Most likely your doctor has advised you to take 1,200 milligrams of calcium a day - if you're over 50 - plus vitamin D to protect your bones and help to prevent health related problems like, heart disease, cancer, and many other medical disorders. But did you know that you can take too much calcium (Ca2+) which can cause serious medical disorders? Since 2006 the University of Auckland School of Medicine Foundation has tested women taking calcium - without vitamin D - to see if it raises the risks of heart attacks. What they found was 30% of those tested taking 1 gram of calcium, were more likely to have a heart attack than those taking a inactive placebo. Vitamin D was not included in this study because it is being tested seperately. Many feel that the exclusion of D may play an important role in the occurence of heart attacks, so if this information has you concerned or confused, speak with your doctor about the amount of calcium you take. The study, published in the British Medical Journal, did not mention the safer amount of calcium to take that might stave off these heart problems, so we need to wait for further studies on this question and others, or you can get your physicians' advice. The take away information from this study is calcium rich foods are the safest way to get your daily requirements. Calcium from food is absorbed more slowly and does not produce these heart related problems. There are other medical concerns related to excess calcium, which we discuss below, so it's important to discuss the current RDA on calcium with your doctor to see if you might be taking too much!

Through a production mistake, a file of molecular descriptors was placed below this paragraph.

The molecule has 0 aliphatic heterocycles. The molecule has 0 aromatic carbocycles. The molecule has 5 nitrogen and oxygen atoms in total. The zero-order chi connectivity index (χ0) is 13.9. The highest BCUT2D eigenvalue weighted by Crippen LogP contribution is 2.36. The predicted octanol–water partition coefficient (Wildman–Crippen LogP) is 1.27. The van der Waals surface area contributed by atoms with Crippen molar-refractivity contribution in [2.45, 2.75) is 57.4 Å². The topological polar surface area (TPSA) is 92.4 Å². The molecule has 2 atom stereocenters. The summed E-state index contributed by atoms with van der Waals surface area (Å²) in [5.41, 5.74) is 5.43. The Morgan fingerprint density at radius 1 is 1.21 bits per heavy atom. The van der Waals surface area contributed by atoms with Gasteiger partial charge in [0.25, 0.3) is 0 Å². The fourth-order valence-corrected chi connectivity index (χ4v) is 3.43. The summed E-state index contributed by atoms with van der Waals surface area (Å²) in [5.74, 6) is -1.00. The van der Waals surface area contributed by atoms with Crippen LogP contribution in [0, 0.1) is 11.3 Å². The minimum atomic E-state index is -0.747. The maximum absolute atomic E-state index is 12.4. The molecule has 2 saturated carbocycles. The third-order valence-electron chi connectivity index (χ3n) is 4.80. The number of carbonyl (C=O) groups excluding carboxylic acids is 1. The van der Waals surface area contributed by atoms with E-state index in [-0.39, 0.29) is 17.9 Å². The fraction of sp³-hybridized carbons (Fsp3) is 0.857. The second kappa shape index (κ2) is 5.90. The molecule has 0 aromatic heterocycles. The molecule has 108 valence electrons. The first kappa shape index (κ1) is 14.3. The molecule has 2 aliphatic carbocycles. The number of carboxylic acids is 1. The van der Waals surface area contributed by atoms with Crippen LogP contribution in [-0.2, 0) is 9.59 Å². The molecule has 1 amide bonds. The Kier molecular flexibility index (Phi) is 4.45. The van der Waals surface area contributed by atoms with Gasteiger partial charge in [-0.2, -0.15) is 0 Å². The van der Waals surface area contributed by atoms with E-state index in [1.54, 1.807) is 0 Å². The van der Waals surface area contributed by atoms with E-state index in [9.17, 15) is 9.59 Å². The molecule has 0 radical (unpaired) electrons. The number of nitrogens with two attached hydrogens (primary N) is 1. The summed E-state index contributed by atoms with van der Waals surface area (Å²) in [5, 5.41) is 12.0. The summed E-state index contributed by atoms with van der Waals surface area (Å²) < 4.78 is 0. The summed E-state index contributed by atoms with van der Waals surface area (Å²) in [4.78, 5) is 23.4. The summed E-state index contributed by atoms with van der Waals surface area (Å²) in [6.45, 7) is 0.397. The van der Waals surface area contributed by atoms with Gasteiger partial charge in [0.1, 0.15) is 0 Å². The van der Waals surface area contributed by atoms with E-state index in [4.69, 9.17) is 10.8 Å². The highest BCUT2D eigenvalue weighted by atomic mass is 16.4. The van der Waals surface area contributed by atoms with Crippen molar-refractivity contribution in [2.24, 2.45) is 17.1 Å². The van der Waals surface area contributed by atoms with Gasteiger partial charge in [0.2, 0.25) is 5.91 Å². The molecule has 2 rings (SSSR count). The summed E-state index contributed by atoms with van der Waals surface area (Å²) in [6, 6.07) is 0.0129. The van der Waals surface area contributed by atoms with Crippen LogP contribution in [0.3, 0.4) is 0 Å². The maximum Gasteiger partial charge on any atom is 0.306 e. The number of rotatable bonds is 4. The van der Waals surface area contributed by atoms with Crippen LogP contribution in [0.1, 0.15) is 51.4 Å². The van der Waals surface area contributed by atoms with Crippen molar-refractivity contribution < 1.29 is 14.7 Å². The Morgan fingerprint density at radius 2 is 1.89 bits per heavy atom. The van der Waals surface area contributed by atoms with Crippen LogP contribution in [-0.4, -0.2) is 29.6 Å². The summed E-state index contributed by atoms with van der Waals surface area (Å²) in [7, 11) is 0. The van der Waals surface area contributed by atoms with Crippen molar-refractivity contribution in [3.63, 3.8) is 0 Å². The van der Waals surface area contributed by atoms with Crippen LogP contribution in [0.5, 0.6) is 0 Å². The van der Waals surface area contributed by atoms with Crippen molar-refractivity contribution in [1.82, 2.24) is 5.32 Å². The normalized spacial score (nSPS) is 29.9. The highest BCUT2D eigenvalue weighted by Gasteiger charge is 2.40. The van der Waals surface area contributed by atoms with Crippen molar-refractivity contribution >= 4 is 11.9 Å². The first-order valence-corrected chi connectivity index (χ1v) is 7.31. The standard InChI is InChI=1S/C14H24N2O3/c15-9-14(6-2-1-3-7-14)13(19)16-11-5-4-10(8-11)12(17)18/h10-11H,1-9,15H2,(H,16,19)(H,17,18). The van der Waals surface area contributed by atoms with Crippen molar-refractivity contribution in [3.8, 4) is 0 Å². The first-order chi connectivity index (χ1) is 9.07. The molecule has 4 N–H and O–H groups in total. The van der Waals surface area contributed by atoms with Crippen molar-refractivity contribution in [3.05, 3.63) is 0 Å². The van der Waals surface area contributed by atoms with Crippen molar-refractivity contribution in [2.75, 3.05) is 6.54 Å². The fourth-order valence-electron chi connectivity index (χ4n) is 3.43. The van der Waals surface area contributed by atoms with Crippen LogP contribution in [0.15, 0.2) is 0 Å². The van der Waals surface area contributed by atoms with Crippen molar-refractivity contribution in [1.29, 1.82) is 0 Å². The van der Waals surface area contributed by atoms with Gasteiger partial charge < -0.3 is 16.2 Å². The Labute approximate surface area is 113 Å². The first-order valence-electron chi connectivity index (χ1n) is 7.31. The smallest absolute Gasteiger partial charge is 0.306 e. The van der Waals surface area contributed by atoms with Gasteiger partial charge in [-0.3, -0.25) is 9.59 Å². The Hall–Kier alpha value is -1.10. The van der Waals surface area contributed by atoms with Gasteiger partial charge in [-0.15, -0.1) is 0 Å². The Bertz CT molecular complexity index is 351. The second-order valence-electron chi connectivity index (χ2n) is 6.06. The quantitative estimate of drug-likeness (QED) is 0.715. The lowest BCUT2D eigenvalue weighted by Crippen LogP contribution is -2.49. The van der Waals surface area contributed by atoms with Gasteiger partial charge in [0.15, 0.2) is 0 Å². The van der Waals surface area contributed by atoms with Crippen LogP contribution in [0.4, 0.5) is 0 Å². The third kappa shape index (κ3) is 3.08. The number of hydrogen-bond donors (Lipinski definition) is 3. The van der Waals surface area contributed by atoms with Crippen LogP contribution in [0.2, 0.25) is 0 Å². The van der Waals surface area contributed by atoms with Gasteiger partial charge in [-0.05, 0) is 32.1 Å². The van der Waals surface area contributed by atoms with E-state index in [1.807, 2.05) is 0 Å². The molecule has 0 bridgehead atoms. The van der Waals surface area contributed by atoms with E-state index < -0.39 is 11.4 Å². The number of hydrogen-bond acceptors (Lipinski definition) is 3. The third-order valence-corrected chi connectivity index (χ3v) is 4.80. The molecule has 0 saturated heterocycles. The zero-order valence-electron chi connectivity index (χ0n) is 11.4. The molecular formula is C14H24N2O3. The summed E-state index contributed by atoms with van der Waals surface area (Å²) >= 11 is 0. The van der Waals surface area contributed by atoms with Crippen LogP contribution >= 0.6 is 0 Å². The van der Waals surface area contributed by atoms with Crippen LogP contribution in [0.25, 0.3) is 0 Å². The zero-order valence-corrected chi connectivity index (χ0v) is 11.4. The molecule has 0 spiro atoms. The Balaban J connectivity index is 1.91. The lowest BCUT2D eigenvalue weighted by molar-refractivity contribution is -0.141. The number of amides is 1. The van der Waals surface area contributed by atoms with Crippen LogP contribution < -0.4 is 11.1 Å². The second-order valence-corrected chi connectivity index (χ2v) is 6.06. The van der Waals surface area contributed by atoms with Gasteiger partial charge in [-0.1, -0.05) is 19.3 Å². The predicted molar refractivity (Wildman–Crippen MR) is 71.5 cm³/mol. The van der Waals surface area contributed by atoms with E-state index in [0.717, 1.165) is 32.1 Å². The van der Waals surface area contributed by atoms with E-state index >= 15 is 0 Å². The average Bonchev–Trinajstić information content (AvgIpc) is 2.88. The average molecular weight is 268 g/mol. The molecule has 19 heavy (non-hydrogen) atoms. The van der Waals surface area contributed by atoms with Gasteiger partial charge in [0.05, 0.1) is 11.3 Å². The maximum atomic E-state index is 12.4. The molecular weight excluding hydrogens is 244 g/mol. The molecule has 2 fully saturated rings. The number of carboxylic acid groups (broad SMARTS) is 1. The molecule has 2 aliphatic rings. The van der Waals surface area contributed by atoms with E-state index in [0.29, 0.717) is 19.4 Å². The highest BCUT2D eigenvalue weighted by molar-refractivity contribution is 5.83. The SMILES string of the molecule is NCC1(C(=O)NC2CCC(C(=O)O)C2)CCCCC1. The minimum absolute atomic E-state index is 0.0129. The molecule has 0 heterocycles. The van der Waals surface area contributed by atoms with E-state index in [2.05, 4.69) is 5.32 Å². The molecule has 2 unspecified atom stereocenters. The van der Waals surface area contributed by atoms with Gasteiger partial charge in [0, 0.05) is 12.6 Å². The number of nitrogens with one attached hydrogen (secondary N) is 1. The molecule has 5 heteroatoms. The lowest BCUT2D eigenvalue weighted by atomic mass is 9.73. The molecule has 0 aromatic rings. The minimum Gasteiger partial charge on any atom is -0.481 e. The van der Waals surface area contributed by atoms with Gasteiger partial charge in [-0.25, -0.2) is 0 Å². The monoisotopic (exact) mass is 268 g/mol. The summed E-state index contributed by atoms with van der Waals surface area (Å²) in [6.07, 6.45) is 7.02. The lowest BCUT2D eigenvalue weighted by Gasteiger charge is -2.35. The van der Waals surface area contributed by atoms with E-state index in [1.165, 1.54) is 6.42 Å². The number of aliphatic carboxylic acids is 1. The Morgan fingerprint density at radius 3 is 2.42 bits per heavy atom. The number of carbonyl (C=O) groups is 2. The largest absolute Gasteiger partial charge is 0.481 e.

One of the main disorders caused by too much calcium is hypercalcemia. Usually hypercalcemia occurs when one or more of your parathyroid glands is over-active, or if you have an adenoma (benign parathyroid tumor). Other common causes of hypercalcemia are: cancer, some medications, taking calcium and vitamin D and other medical disorders, listed below.
How should you take your calcium?
Most of us are told to get the majority of calcium from our diet and then make up the difference of our daily requirements with a supplemental form of this mineral. To calculate this, you'd add up all the calcium in your diet, and then add to that whatever remains to total 1,200 milligrams of supplemental calcium. Your doctor may recommend more, or much less, but this is the calcium recommendations from the National Osteoporosis Foundation for those over 50. Also, to simplify this process, you can get a list from your doctor that helps you to calculate your daily Ca2+ from food. Also discuss this new finding to see if taking a much lower amount of calcium is more beneficial for your heart health to protect against heart attack, stroke and kidney stones among other health problems listed below.
We have many fortified foods now that include Ca2+ and vitamin D, so it's important to know exactly how much you are getting - through your diet - before you add supplements to it so you don't take way over the recommended daily allowance (RDA). We get many questions about Ca2+, and those who are taking a large dose, well over the RDA, are invariably not calculating their dietary intake in addition to their supplement which can get us into some trouble.